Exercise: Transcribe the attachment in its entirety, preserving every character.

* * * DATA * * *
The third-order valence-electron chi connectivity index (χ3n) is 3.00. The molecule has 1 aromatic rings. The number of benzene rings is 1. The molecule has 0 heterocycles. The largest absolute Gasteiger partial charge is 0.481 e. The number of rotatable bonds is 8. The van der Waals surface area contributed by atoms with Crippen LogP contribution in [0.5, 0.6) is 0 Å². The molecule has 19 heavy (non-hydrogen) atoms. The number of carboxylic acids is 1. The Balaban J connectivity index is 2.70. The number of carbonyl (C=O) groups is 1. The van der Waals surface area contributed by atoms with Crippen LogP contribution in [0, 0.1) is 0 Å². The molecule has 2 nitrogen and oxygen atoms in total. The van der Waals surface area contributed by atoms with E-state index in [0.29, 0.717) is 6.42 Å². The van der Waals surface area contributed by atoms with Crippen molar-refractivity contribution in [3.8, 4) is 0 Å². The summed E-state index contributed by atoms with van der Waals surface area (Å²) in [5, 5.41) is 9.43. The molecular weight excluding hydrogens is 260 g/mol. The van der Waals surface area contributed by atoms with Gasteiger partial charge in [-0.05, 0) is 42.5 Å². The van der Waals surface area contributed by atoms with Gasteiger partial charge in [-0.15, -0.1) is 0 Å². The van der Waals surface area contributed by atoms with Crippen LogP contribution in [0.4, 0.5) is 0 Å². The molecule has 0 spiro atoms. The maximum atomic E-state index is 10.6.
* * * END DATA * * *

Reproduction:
The third-order valence-electron chi connectivity index (χ3n) is 3.00. The molecule has 1 aromatic rings. The number of benzene rings is 1. The molecule has 0 heterocycles. The largest absolute Gasteiger partial charge is 0.481 e. The number of rotatable bonds is 8. The van der Waals surface area contributed by atoms with Crippen LogP contribution in [0.5, 0.6) is 0 Å². The molecule has 19 heavy (non-hydrogen) atoms. The number of carboxylic acids is 1. The Balaban J connectivity index is 2.70. The number of carbonyl (C=O) groups is 1. The van der Waals surface area contributed by atoms with Crippen LogP contribution in [0, 0.1) is 0 Å². The molecule has 2 nitrogen and oxygen atoms in total. The van der Waals surface area contributed by atoms with E-state index in [0.29, 0.717) is 6.42 Å². The van der Waals surface area contributed by atoms with Crippen molar-refractivity contribution in [3.8, 4) is 0 Å². The summed E-state index contributed by atoms with van der Waals surface area (Å²) in [5, 5.41) is 9.43. The molecular weight excluding hydrogens is 260 g/mol. The van der Waals surface area contributed by atoms with Gasteiger partial charge in [-0.05, 0) is 42.5 Å². The van der Waals surface area contributed by atoms with Gasteiger partial charge in [-0.15, -0.1) is 0 Å². The van der Waals surface area contributed by atoms with Crippen LogP contribution in [0.4, 0.5) is 0 Å². The molecule has 0 spiro atoms. The maximum atomic E-state index is 10.6.